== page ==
We usually are not in a position to understand the full scope of what we are working on. We assume and estimate, but we do not know. When we are done, we do have a pretty good idea of what we did, but we still do not know whether we actually are done. We also do not know for sure all the flexibility we built into it is ever going to be needed to the extend we thought it would (acquired complexity).
It’s the passion that makes us lose sight of the danger looming ahead, the trap we’re edging towards thanks to our subjective assumptions and vague speculation, the trap of building a overdesigned and overcomplicated system for its own sake. # *
Most of what we develop is very complex yet at the same time it is just glorified text processing and arithmetics.
Complexity in software has two roots. One is the inherent complexity of our surroundings. It is amplified by the need of software to work on the assumption that something is either true or false, where in the physical world this black or white decision is not always possible. The other is bit esoteric: the acquired complexity we think we need to model the undecided physical world in binary. We usually are not in a position to understand the full scope of what we are working on. We assume and estimate, but we do not know. When we are done, we do have a pretty good idea of what we did, but we still do not know whether we actually are done. We also do not know for sure all the flexibility we built into it is ever going to be needed to the extend we thought it would (acquired complexity).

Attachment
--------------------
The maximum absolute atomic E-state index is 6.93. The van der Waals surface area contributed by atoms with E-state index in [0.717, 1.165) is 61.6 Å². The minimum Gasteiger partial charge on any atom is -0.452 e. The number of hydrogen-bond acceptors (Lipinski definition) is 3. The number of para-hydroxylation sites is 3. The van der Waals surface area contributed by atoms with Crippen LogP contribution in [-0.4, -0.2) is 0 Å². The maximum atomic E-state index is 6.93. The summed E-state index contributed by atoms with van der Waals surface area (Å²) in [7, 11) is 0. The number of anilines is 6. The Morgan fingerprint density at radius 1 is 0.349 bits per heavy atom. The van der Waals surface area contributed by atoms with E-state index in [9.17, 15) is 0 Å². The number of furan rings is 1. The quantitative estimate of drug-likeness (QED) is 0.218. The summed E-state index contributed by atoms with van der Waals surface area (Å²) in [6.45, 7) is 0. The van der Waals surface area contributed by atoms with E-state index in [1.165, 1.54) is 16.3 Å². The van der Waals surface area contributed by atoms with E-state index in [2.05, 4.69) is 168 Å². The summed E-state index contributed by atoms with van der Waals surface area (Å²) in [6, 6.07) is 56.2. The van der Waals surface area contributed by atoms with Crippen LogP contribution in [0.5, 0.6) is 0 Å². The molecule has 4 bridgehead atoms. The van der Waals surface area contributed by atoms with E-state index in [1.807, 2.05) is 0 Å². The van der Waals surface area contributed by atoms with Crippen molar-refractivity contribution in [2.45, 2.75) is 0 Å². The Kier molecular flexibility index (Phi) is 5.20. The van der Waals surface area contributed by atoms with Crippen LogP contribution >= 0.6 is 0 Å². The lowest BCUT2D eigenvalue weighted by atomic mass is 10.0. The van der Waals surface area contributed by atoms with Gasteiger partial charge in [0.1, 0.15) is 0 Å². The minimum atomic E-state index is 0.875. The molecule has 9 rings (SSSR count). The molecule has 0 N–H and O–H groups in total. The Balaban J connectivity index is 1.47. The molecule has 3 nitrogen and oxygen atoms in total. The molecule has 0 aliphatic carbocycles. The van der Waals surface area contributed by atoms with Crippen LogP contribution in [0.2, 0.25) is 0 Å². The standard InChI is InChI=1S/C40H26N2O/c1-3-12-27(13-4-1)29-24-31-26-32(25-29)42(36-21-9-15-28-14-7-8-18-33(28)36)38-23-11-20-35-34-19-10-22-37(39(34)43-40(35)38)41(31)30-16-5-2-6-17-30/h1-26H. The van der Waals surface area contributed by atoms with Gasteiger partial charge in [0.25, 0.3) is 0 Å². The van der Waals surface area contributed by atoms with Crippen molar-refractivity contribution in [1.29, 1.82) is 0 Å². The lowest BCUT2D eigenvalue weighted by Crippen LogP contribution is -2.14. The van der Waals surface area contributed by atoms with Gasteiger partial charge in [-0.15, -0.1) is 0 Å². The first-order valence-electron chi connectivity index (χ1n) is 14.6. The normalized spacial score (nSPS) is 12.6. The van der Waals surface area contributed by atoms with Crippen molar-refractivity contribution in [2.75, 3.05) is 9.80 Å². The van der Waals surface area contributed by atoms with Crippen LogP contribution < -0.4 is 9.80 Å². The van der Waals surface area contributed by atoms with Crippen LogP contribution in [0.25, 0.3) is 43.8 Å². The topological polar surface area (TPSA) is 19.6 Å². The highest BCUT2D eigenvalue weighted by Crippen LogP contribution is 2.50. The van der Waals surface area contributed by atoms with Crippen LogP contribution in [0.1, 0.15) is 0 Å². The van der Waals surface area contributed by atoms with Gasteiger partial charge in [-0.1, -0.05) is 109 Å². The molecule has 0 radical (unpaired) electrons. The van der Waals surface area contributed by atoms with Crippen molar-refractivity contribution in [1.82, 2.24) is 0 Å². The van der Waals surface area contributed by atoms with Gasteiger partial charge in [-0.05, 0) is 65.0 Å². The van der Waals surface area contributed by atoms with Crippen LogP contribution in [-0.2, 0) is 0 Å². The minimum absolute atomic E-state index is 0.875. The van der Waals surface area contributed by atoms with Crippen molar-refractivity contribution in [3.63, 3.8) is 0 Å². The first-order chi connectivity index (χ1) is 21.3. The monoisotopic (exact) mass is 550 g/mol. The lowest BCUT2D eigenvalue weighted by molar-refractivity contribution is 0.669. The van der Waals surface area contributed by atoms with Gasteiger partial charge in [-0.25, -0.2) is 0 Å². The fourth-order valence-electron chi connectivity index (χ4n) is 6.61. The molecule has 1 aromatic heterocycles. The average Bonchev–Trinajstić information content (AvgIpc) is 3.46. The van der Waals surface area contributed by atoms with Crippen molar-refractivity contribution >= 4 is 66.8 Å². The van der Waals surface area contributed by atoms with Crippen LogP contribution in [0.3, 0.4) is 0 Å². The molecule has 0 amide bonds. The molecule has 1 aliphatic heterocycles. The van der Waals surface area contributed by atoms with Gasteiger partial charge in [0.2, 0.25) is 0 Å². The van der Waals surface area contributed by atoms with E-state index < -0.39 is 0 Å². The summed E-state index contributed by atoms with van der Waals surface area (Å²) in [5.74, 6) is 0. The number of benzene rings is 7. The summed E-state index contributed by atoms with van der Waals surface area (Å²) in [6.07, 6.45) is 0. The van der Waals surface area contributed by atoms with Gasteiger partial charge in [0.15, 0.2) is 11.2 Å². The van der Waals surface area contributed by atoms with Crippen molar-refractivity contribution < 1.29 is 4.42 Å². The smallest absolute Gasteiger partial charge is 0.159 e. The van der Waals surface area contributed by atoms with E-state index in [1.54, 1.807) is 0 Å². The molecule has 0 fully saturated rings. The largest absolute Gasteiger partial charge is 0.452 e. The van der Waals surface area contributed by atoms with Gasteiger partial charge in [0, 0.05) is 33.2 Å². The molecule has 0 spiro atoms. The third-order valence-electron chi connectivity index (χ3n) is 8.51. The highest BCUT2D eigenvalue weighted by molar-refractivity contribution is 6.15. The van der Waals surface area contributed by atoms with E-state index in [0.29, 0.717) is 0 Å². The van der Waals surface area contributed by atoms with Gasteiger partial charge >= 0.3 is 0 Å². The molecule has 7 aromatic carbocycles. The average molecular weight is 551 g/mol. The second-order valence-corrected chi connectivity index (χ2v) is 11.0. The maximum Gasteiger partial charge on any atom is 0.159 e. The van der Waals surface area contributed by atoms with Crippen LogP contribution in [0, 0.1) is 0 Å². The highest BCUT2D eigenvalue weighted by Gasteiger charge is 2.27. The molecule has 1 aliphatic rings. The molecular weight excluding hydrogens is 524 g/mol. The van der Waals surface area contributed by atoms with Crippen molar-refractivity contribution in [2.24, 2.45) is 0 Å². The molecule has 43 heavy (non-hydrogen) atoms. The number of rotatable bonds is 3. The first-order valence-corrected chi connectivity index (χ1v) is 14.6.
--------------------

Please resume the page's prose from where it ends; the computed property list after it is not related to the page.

There are many ways to tackle complexity, to break it down and make the goal achievable. Along the way decisions need to be made based on our understanding of the problem at that time. While at the time something sounded like a good idea, it might turn our we have piled up technical debt. We are then forced to pay back the debt by refactoring our code so that it reflects our up-to-date, most of the time much better understanding of the problem.
The question Maxim rises in his article CMS Trap (quoted at the top) is, on first glance, how to speed up the clearing of technical debt or avoid accumulated too much of it in the first place. His context is a special one, aiming at early stages in the development of a website for a start-up. But let us leave this aside for now.
Flexibility is the ability of a system to change it’s behavior. The quicker it can do that, the more flexible it is. While some behaviors can be easily changed, others require much more thought, thus adding complexity. Talking about something that spits out structured markup, displaying a different data point anywhere in a template is not hard. Truncating it by an arbitrary value chosen by an editor needs much more work.
There are two assumptions here. First, that there is an editor next to the developer. Second, that this editor needs control of how to display data without involving the developer.
The fundamental question is how to establish whether an assumption is valid enough to justify adding complexity.
Image by Mark Witton, CC-BY-NC-SA.
*) While Maxim’s article might be a good read for some, I think I should mention that I do not share his point of view. Nevertheless, it made me think. So, thank you Maxim :-)No comments — Read more & comment